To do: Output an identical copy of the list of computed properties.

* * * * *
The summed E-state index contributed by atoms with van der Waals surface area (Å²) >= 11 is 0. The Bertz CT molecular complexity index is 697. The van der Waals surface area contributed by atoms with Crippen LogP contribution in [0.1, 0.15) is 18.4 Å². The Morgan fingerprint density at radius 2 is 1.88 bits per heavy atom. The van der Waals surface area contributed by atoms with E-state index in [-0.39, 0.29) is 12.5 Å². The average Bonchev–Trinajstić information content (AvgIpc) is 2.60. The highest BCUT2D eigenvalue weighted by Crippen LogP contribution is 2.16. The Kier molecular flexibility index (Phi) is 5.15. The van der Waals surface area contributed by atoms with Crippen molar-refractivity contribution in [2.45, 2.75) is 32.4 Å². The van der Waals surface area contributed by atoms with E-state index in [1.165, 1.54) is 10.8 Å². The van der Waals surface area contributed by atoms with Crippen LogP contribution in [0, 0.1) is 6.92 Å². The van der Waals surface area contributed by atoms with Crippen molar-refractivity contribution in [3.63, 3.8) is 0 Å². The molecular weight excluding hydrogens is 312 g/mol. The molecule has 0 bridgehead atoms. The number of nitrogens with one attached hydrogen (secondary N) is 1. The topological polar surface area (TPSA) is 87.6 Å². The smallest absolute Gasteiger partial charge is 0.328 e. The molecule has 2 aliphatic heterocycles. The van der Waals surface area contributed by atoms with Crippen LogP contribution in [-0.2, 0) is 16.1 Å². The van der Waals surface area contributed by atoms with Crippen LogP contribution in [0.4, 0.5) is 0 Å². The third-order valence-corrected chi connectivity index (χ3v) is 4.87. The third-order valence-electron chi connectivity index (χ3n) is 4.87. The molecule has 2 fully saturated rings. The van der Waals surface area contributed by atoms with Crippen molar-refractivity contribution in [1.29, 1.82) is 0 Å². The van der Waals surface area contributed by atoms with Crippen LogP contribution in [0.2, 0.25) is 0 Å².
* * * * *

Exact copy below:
The summed E-state index contributed by atoms with van der Waals surface area (Å²) >= 11 is 0. The Bertz CT molecular complexity index is 697. The van der Waals surface area contributed by atoms with Crippen LogP contribution in [0.1, 0.15) is 18.4 Å². The Morgan fingerprint density at radius 2 is 1.88 bits per heavy atom. The van der Waals surface area contributed by atoms with E-state index in [-0.39, 0.29) is 12.5 Å². The average Bonchev–Trinajstić information content (AvgIpc) is 2.60. The highest BCUT2D eigenvalue weighted by Crippen LogP contribution is 2.16. The Kier molecular flexibility index (Phi) is 5.15. The van der Waals surface area contributed by atoms with Crippen molar-refractivity contribution in [2.45, 2.75) is 32.4 Å². The van der Waals surface area contributed by atoms with E-state index in [1.165, 1.54) is 10.8 Å². The van der Waals surface area contributed by atoms with Crippen LogP contribution in [0, 0.1) is 6.92 Å². The van der Waals surface area contributed by atoms with Crippen molar-refractivity contribution in [3.63, 3.8) is 0 Å². The molecular weight excluding hydrogens is 312 g/mol. The molecule has 0 bridgehead atoms. The number of nitrogens with one attached hydrogen (secondary N) is 1. The topological polar surface area (TPSA) is 87.6 Å². The smallest absolute Gasteiger partial charge is 0.328 e. The molecule has 2 aliphatic heterocycles. The van der Waals surface area contributed by atoms with Crippen LogP contribution in [-0.2, 0) is 16.1 Å². The van der Waals surface area contributed by atoms with Crippen LogP contribution in [0.4, 0.5) is 0 Å². The third-order valence-corrected chi connectivity index (χ3v) is 4.87. The third-order valence-electron chi connectivity index (χ3n) is 4.87. The molecule has 2 fully saturated rings. The van der Waals surface area contributed by atoms with Crippen molar-refractivity contribution in [1.29, 1.82) is 0 Å². The van der Waals surface area contributed by atoms with Crippen LogP contribution in [0.2, 0.25) is 0 Å².